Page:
Guardian News and Media/Edinburgh
Nicola Sturgeon has announced an emergency lockdown in Aberdeen, including a ban on non-essential travel over five miles, after a surge in Covid-19 cases in the city.
The first minister said the partial lockdown, which came into force yesterday, was because 54 new Covid-19 cases had emerged, linked to an outbreak centred on the Hawthorn bar in Aberdeen, with another 36 infections detected overnight in Grampian.
She said urgent action was essential to prevent a much wider outbreak.
“I know this is deeply, deeply unwelcome news for people in Aberdeen and I’m deeply sorry that we’re in this position,” she said during her daily coronavirus briefing.“We need to take decisive action now in order to prevent a larger outbreak and further harm later on.”
She said the restrictions included the closure of all licensed premises in Aberdeen from 5pm yesterday; a ban on non-essential travel more than five miles from home except for those in education or working; and a ban on all meetings indoors between different households.
She said the restrictions, which followed a local lockdown around five towns and villages in south-west Scotland last month, would be in place for at least seven days and would be reviewed next Wednesday.
Sturgeon added that she still hoped Aberdeen’s schools would reopen on August 17.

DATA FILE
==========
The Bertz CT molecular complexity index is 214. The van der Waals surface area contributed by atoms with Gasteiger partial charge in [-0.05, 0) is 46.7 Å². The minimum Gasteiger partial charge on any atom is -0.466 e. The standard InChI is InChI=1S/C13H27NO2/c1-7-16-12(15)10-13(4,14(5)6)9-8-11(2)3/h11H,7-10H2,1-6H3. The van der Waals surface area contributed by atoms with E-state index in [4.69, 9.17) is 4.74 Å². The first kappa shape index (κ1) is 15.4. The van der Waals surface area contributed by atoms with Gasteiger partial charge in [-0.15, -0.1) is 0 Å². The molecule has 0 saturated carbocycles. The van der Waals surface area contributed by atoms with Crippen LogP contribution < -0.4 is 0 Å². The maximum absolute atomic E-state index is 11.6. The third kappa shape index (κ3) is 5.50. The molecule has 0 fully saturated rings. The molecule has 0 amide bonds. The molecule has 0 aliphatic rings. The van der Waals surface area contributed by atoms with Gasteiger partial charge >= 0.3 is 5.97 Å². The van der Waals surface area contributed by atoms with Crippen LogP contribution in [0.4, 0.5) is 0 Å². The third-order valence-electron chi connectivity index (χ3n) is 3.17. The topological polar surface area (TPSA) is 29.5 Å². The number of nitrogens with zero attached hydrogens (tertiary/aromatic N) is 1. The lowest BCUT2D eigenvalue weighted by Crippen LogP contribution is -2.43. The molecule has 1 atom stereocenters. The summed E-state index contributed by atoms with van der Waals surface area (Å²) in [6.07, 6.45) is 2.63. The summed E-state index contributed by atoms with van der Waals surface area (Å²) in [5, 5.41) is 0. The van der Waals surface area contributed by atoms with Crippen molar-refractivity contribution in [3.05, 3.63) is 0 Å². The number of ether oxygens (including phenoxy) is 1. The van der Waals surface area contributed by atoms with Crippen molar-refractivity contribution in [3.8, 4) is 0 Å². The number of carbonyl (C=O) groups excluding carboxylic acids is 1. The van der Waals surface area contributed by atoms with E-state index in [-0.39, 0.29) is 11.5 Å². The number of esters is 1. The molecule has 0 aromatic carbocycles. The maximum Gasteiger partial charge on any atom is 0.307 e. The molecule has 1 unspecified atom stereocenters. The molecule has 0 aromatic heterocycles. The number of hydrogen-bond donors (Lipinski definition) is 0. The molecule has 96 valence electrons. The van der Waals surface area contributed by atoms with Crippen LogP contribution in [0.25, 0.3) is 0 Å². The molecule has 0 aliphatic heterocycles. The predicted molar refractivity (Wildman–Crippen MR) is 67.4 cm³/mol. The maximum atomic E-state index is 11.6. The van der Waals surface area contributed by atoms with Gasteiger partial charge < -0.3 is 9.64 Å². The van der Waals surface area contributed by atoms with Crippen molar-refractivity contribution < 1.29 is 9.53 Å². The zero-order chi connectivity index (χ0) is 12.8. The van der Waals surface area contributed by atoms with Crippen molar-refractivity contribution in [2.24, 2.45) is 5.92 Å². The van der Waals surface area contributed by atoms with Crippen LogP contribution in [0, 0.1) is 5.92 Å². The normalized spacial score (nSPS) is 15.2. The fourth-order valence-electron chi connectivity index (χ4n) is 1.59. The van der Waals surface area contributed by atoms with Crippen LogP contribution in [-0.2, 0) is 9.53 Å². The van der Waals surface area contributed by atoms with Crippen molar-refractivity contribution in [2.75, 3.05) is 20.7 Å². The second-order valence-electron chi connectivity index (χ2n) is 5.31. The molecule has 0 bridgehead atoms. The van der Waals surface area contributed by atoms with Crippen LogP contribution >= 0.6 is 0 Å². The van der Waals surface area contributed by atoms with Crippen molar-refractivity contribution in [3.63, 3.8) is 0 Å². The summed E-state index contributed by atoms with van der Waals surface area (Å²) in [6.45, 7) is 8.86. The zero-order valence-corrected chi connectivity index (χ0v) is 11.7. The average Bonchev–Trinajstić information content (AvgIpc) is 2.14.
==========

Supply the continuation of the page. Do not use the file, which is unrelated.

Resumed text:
Any employers whose staff had been previously furloughed during the UK-wide lockdown could be put back on furlough for the duration of this local lockdown.
Sturgeon warned last week that the Scottish government would close down pubs and restaurants immediately if new clusters emerged, to prevent any local outbreaks becoming so large it prevented local schools from reopening.
“Our precautionary and careful judgment is that we need to take decisive action now, difficult as that undoubtedly is, in order to try to contain this outbreak and prevent further harm later on,” she said.
“As I said earlier, this is about doing all we can to ensure our children can return to schools next week. Acting now, we judge, gives us the time and the space to protect the ability of our young people to return to education.”
Tracy Black, director of the business organisation CBI Scotland, said: “Aberdeen won’t be the last local area that faces renewed restrictions in the coming months, so the Scottish government must do everything it can to provide clear, timely advice and appropriate support to firms and individuals. That’s a must to maintain public confidence.
“This will be a particular blow to the local hospitality sector, which has now faced a double-whammy of lockdowns, and emphasises the need for government support to evolve in-line with the trajectory of the virus.”
Jackie Baillie, Scottish Labour’s deputy leader, said the Scottish government and city council had made the right decision but she questioned why John Swinney, the deputy first minister who oversaw the controversial school exam results on Tuesday, was being put in charge of the Aberdeen outbreak.
“There are numerous other ministers capable of leading this response and the choice of Swinney cannot be used to escape scrutiny of the exam results fiasco. He had one job to do and he has spectacularly failed at that, so I wouldn’t put him in charge of anything else,” Baillie said.
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